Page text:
## Sugestions to solve this equation

Any sugestions on how to find the solutions to this equation?

$y'' +\frac{b'}{b} y' - \frac{a^2}{b^2}y=0$

where $a$ is a constant
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 I assume that b is a constant as well. That's a pretty standard homogeneous linear equation; just use the standard methods (can you write out its characteristic equation?).
 No, $b$ is a function, if it were a constant its derivative would be zero and the term with $y'$ would disappear

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## Sugestions to solve this equation

You can obtain a lot of solutions by setting b(x) = Axn and solving for y. That won't give you a general solution though.
 rewrite $by''+b'y'-\frac{a^2}{b}y=0$ to the standard form: $z''=-c^2(t)z$, with $c(t)=-\frac{2a + b'(t)}{2b}$ the general solution of the transformed equation is then $z=Asin(cx)+Bcos(cx)$ Then get the solution of y by transforming back: $y=z e^{\int{\frac{b'}{2b}dx}} = z\frac{b'}{2b}$ $y=(A\sin(cx)+B\cos(cx))\frac{b'}{2b}$ That's of course, assuming a,b are such that all steps are valid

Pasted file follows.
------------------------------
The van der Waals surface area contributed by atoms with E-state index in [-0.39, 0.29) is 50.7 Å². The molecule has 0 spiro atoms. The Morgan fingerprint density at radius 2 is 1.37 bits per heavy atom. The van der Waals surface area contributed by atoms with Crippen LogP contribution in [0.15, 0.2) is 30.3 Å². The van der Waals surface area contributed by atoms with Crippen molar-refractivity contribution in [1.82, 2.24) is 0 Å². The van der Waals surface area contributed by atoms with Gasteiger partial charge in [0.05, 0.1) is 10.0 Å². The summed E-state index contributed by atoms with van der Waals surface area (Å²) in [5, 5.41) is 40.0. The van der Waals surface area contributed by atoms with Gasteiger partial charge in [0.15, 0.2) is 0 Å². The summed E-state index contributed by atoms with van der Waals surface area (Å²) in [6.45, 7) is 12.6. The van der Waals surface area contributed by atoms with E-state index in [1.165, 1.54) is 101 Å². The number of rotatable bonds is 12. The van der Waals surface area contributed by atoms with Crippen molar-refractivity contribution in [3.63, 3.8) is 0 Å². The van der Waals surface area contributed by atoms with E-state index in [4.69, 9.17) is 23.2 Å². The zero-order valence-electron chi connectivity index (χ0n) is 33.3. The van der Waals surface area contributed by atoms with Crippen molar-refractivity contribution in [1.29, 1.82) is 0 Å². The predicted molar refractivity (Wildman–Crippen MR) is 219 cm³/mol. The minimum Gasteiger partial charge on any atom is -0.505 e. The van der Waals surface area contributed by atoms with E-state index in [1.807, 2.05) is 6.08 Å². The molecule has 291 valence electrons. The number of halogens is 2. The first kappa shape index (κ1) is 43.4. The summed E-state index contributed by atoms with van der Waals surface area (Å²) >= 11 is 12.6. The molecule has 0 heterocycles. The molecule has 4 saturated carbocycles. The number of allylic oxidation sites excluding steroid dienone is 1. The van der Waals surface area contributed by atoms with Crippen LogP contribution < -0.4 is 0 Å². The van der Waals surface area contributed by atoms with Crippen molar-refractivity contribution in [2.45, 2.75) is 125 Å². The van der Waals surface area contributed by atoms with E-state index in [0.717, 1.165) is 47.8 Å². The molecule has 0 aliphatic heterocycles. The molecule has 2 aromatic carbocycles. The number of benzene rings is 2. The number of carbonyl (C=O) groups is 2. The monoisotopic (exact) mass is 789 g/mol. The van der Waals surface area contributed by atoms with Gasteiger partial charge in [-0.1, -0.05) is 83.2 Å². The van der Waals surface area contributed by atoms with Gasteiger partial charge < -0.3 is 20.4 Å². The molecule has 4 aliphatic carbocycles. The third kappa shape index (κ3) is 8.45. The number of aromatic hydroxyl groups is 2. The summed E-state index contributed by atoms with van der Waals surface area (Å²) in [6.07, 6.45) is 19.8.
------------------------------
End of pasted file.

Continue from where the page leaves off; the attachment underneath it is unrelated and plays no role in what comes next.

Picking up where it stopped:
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 Quote by bigfooted $y=(A\sin(cx)+B\cos(cx))\frac{b'}{2b}$
 Oops, you're right, I was thinking too simple! The transformation to standard form does not lead to an expression that can be easily solved by a ricatti equation. Actually, maple gave the following: $y=A\sinh(\int -\frac{a}{b(x)}dx) + B\cosh(\int -\frac{a}{b(x)}dx)$ hope this helps a bit...
 That suggests the substitution $t =∫(a/b(x)) dx$ which works wonders :).